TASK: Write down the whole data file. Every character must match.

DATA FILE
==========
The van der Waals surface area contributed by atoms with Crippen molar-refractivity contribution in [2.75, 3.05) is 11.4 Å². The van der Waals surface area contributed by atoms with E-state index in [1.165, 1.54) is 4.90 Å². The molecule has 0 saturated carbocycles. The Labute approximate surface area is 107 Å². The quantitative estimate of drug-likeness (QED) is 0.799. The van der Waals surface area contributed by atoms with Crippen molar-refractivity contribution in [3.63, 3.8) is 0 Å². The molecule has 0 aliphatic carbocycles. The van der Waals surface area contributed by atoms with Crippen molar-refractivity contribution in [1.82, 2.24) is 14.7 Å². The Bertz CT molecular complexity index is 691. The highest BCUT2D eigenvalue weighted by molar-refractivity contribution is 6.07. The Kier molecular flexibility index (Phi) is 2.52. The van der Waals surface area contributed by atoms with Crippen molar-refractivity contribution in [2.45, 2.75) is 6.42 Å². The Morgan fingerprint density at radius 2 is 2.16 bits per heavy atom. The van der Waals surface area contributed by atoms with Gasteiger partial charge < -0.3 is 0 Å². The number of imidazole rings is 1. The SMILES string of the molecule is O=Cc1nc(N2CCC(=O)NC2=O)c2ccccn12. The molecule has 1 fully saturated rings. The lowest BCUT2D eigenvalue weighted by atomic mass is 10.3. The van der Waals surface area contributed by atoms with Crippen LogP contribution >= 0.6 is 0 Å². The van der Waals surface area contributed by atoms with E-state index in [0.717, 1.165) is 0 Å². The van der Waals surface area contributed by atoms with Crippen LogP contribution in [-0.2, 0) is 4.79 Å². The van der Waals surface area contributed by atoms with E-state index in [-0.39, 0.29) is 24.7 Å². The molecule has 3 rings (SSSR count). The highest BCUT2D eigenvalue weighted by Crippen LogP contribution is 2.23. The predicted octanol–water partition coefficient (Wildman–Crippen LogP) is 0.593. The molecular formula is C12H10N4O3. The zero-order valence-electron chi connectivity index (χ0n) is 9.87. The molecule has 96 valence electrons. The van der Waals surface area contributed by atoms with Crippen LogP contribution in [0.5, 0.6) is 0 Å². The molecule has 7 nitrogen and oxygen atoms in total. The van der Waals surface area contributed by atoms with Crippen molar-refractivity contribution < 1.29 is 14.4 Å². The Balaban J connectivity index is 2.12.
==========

The van der Waals surface area contributed by atoms with Crippen molar-refractivity contribution in [2.75, 3.05) is 11.4 Å². The van der Waals surface area contributed by atoms with E-state index in [1.165, 1.54) is 4.90 Å². The molecule has 0 saturated carbocycles. The Labute approximate surface area is 107 Å². The quantitative estimate of drug-likeness (QED) is 0.799. The van der Waals surface area contributed by atoms with Crippen molar-refractivity contribution in [3.63, 3.8) is 0 Å². The molecule has 0 aliphatic carbocycles. The van der Waals surface area contributed by atoms with Crippen molar-refractivity contribution in [1.82, 2.24) is 14.7 Å². The Bertz CT molecular complexity index is 691. The highest BCUT2D eigenvalue weighted by molar-refractivity contribution is 6.07. The Kier molecular flexibility index (Phi) is 2.52. The van der Waals surface area contributed by atoms with Crippen molar-refractivity contribution in [2.45, 2.75) is 6.42 Å². The Morgan fingerprint density at radius 2 is 2.16 bits per heavy atom. The van der Waals surface area contributed by atoms with Gasteiger partial charge < -0.3 is 0 Å². The number of imidazole rings is 1. The SMILES string of the molecule is O=Cc1nc(N2CCC(=O)NC2=O)c2ccccn12. The molecule has 1 fully saturated rings. The lowest BCUT2D eigenvalue weighted by atomic mass is 10.3. The van der Waals surface area contributed by atoms with Crippen LogP contribution >= 0.6 is 0 Å². The van der Waals surface area contributed by atoms with E-state index in [0.717, 1.165) is 0 Å². The van der Waals surface area contributed by atoms with Crippen LogP contribution in [-0.2, 0) is 4.79 Å². The van der Waals surface area contributed by atoms with E-state index in [-0.39, 0.29) is 24.7 Å². The molecule has 3 rings (SSSR count). The highest BCUT2D eigenvalue weighted by Crippen LogP contribution is 2.23. The predicted octanol–water partition coefficient (Wildman–Crippen LogP) is 0.593. The molecular formula is C12H10N4O3. The zero-order valence-electron chi connectivity index (χ0n) is 9.87. The molecule has 96 valence electrons. The van der Waals surface area contributed by atoms with Crippen LogP contribution in [0.5, 0.6) is 0 Å². The molecule has 7 nitrogen and oxygen atoms in total. The van der Waals surface area contributed by atoms with Crippen molar-refractivity contribution < 1.29 is 14.4 Å². The Balaban J connectivity index is 2.12.